High above the Arctic Circle, along an Alaskan river, palaeontologists have unearthed fossils of the first known tyrannosaur species at either pole.
The new animal comes from so far north that it is named Nanuqsaurus hoglundi, after the Inupiat word for polar bear (nanuq). Its existence near the top of the world shows that relatives of Tyrannosaurus rex survived and even thrived in extreme polar environments, some 70 million years ago.
Perhaps more significantly, Nanuqsaurus may be the first uncontested example of a pint-sized tyrannosaur. In life, the Alaskan dinosaur measured some 7 metres long — small when compared to T. rex, which stretched 12 metres from nose to tail.
“I never thought I’d see a dwarf tyrannosaur come to light,” says Thomas Carr, a palaeontologist at Carthage College in Kenosha, Wisconsin, who was not involved in the research.
Nanuqsaurus’s relatively small size may stem from the ecological pressures of hunting food in a landscape limited by six months of light and six months of dark. “There was something about that environment that selected for tyrannosaurs developing a smaller body size,” says Anthony Fiorillo, a palaeontologist at the Perot Museum of Nature and Science in Dallas, Texas. He and Ronald Tykoski, also of the Dallas museum, report the finding today in the journal PLoS ONE1.
Fiorillo and his colleagues dug up chunks of rock containing Nanuqsaurus fossils in 2006, as part of an ongoing project in Alaska’s North Slope region. Tykoski soon cleaned off part of a skull and several jaw fragments, but the scientists weren’t sure whether they had a dinosaur that was specific to the Arctic or just a northern example of a species known from other parts of the world.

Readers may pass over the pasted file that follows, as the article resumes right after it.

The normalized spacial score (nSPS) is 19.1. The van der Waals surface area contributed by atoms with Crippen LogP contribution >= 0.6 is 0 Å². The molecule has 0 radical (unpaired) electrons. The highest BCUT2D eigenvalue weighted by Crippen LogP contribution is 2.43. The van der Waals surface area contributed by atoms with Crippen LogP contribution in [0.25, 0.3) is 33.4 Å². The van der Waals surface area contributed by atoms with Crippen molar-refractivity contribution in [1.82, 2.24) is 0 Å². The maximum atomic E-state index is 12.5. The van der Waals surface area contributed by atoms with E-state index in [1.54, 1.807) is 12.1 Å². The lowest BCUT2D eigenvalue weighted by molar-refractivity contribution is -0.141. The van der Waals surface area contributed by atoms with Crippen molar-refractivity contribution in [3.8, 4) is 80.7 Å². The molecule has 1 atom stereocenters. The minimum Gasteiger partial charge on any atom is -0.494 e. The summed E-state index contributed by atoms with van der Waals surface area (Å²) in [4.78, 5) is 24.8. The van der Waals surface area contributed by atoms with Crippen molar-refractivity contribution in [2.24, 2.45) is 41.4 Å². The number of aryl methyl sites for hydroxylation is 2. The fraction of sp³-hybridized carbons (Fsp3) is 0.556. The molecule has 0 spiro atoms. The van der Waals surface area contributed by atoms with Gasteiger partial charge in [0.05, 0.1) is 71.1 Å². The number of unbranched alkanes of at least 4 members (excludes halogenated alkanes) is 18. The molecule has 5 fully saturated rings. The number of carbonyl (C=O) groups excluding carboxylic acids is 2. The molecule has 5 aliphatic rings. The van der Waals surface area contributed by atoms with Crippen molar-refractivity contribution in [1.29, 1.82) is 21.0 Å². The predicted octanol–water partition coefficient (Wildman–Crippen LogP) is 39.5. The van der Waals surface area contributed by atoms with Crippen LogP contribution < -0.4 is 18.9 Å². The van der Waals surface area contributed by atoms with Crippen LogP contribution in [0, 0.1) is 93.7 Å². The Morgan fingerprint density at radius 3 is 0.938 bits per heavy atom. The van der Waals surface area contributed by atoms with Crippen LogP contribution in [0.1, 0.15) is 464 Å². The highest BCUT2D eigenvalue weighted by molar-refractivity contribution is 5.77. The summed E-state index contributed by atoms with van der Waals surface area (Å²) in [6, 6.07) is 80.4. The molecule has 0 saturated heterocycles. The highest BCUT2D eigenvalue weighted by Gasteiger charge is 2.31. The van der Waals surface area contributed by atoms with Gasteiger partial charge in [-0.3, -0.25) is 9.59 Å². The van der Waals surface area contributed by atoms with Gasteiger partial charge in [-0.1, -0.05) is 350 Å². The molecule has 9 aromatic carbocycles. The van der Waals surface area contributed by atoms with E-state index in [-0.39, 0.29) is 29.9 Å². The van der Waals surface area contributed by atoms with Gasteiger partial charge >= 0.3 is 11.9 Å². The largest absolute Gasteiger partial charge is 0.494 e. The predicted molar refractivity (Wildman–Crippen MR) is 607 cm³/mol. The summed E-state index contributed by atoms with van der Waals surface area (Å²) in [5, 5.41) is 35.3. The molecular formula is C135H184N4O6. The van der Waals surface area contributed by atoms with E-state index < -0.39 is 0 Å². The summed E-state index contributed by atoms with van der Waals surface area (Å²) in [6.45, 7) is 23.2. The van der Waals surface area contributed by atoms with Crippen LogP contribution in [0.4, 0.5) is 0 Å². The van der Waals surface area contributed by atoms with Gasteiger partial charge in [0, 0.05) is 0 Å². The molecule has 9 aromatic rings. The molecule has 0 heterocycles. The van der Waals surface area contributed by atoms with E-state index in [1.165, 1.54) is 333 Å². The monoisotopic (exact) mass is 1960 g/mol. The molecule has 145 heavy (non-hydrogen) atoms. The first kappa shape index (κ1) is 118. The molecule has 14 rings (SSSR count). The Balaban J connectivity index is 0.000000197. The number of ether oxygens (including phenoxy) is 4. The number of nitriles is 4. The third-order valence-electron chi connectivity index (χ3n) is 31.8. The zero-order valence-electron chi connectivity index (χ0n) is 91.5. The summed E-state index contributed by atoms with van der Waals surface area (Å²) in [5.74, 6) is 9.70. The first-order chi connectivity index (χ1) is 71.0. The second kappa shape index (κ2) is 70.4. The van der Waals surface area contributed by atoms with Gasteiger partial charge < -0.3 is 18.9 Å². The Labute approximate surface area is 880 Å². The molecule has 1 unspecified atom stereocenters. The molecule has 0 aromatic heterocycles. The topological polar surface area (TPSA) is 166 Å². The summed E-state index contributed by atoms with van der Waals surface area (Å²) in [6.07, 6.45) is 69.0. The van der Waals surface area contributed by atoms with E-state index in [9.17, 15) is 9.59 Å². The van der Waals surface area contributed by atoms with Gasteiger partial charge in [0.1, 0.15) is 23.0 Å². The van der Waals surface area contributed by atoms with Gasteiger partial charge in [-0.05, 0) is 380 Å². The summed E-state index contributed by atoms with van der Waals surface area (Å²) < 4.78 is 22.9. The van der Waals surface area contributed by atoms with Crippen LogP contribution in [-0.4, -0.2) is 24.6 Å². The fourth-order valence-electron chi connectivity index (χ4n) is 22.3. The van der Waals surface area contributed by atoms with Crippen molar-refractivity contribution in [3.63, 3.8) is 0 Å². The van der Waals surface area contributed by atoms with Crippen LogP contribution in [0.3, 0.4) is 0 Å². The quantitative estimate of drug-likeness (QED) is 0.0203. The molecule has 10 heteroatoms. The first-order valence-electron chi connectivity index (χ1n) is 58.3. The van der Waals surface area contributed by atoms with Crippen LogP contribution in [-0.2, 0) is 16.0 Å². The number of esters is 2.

“Only in the last year or so, after some other tyrannosaur papers came out, we were able to plug these fragments into those analyses — and a little light bulb went on over our heads,” says Tykoski. “We said, holy smokes, this thing really is different.”
Nanuqsaurus is closely related to, but much smaller than, T. rex and similar tyrannosaurs. The Nanuqsaurus fossils must come from a fully grown dinosaur, says Fiorillo, because one jaw section shows a distinctive peg-and-socket pattern that is found only in adult animals.
That telltale pattern suggests that Nanuqsaurus might not suffer the fate of Nanotyrannus lancensis, a controversial animal that some scientists think is a unique species of miniature tyrannosaur, and others think is just a baby T. rex. Nanuqsaurus “sets the standard for what a small adult tyrannosaur looks like”, Carr says.
Why it stayed small compared to other tyrannosaurs remains something of a mystery. Another meat-eating dinosaur that lived in Alaska at the time — a two-legged predator called Troodon — grew bigger in its northern version than it did down south2. Nanuqsaurus follows the opposite trend.
Both Troodon and Nanuqsaurus would have had to cope with extreme seasonal swings, Fiorillo says. At the time they existed, Alaska was located at least as far north as today, although temperatures were warmer overall. The Arctic landscape would have experienced huge pulses of biological productivity every summer, followed by a bleak winter. Each species would have adapted in its own way to this changing environment, he says. “Something provided for an optimal body size for predators.”
For the latest study, the size of Nanuqsaurus was estimated by extrapolating from measurements of its skull, but finding other major bones, such as a femur, could help to nail down the precise size of the animal, says Carr.
At least some such finds are on their way. Almost as soon as Fiorillo and Tykoski approved the final manuscript describing Nanuqsaurus, they went back to the Alaskan rocks to find something new to work on — and stumbled on the other half of the new dinosaur's skull fragment.
This story originally appeared in Nature News.